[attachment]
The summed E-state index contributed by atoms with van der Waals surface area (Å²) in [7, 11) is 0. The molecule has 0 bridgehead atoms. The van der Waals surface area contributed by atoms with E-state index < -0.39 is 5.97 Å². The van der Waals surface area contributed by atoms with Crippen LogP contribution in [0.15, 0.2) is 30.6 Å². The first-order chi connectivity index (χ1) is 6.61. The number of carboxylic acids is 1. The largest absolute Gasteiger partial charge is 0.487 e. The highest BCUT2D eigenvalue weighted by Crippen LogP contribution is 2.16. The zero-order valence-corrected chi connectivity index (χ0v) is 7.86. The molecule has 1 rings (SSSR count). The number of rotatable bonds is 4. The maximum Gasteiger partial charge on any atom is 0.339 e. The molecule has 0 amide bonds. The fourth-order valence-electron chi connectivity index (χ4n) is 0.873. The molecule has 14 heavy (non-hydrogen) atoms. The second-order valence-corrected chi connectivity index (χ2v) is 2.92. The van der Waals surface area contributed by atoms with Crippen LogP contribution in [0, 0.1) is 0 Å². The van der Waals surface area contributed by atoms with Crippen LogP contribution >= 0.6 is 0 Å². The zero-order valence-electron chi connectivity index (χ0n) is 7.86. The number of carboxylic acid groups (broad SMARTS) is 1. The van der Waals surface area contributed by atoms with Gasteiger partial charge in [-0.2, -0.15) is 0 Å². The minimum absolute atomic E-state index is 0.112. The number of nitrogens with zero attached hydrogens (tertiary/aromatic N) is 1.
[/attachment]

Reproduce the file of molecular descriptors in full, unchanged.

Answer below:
The summed E-state index contributed by atoms with van der Waals surface area (Å²) in [7, 11) is 0. The molecule has 0 bridgehead atoms. The van der Waals surface area contributed by atoms with E-state index < -0.39 is 5.97 Å². The van der Waals surface area contributed by atoms with Crippen LogP contribution in [0.15, 0.2) is 30.6 Å². The first-order chi connectivity index (χ1) is 6.61. The number of carboxylic acids is 1. The largest absolute Gasteiger partial charge is 0.487 e. The highest BCUT2D eigenvalue weighted by Crippen LogP contribution is 2.16. The zero-order valence-corrected chi connectivity index (χ0v) is 7.86. The molecule has 1 rings (SSSR count). The number of rotatable bonds is 4. The maximum Gasteiger partial charge on any atom is 0.339 e. The molecule has 0 amide bonds. The fourth-order valence-electron chi connectivity index (χ4n) is 0.873. The molecule has 14 heavy (non-hydrogen) atoms. The second-order valence-corrected chi connectivity index (χ2v) is 2.92. The van der Waals surface area contributed by atoms with Crippen LogP contribution in [0, 0.1) is 0 Å². The van der Waals surface area contributed by atoms with Crippen LogP contribution >= 0.6 is 0 Å². The zero-order valence-electron chi connectivity index (χ0n) is 7.86. The number of carboxylic acid groups (broad SMARTS) is 1. The van der Waals surface area contributed by atoms with Gasteiger partial charge in [-0.2, -0.15) is 0 Å². The minimum absolute atomic E-state index is 0.112. The number of nitrogens with zero attached hydrogens (tertiary/aromatic N) is 1.